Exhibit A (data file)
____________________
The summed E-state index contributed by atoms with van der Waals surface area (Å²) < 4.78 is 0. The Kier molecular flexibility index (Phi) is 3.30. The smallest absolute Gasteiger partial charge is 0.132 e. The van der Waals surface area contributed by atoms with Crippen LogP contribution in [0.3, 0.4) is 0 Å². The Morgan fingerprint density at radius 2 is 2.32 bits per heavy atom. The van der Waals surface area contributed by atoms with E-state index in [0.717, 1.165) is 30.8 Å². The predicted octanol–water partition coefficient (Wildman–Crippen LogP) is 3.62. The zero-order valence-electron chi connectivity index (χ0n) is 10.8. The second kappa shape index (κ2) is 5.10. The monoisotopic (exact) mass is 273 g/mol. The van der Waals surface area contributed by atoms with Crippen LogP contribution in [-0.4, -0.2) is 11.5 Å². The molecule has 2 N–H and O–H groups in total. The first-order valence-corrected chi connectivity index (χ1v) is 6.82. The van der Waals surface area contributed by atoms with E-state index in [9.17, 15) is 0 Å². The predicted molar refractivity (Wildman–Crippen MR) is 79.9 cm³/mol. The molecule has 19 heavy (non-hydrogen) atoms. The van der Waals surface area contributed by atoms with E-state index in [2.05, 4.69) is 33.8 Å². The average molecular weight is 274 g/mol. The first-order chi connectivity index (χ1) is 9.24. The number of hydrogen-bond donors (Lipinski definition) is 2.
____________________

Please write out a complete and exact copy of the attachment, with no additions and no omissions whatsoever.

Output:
The summed E-state index contributed by atoms with van der Waals surface area (Å²) < 4.78 is 0. The Kier molecular flexibility index (Phi) is 3.30. The smallest absolute Gasteiger partial charge is 0.132 e. The van der Waals surface area contributed by atoms with Crippen LogP contribution in [0.3, 0.4) is 0 Å². The Morgan fingerprint density at radius 2 is 2.32 bits per heavy atom. The van der Waals surface area contributed by atoms with E-state index in [0.717, 1.165) is 30.8 Å². The predicted octanol–water partition coefficient (Wildman–Crippen LogP) is 3.62. The zero-order valence-electron chi connectivity index (χ0n) is 10.8. The second kappa shape index (κ2) is 5.10. The monoisotopic (exact) mass is 273 g/mol. The van der Waals surface area contributed by atoms with Crippen LogP contribution in [-0.4, -0.2) is 11.5 Å². The molecule has 2 N–H and O–H groups in total. The first-order valence-corrected chi connectivity index (χ1v) is 6.82. The van der Waals surface area contributed by atoms with E-state index in [9.17, 15) is 0 Å². The predicted molar refractivity (Wildman–Crippen MR) is 79.9 cm³/mol. The molecule has 19 heavy (non-hydrogen) atoms. The van der Waals surface area contributed by atoms with E-state index in [2.05, 4.69) is 33.8 Å². The average molecular weight is 274 g/mol. The first-order chi connectivity index (χ1) is 9.24. The number of hydrogen-bond donors (Lipinski definition) is 2.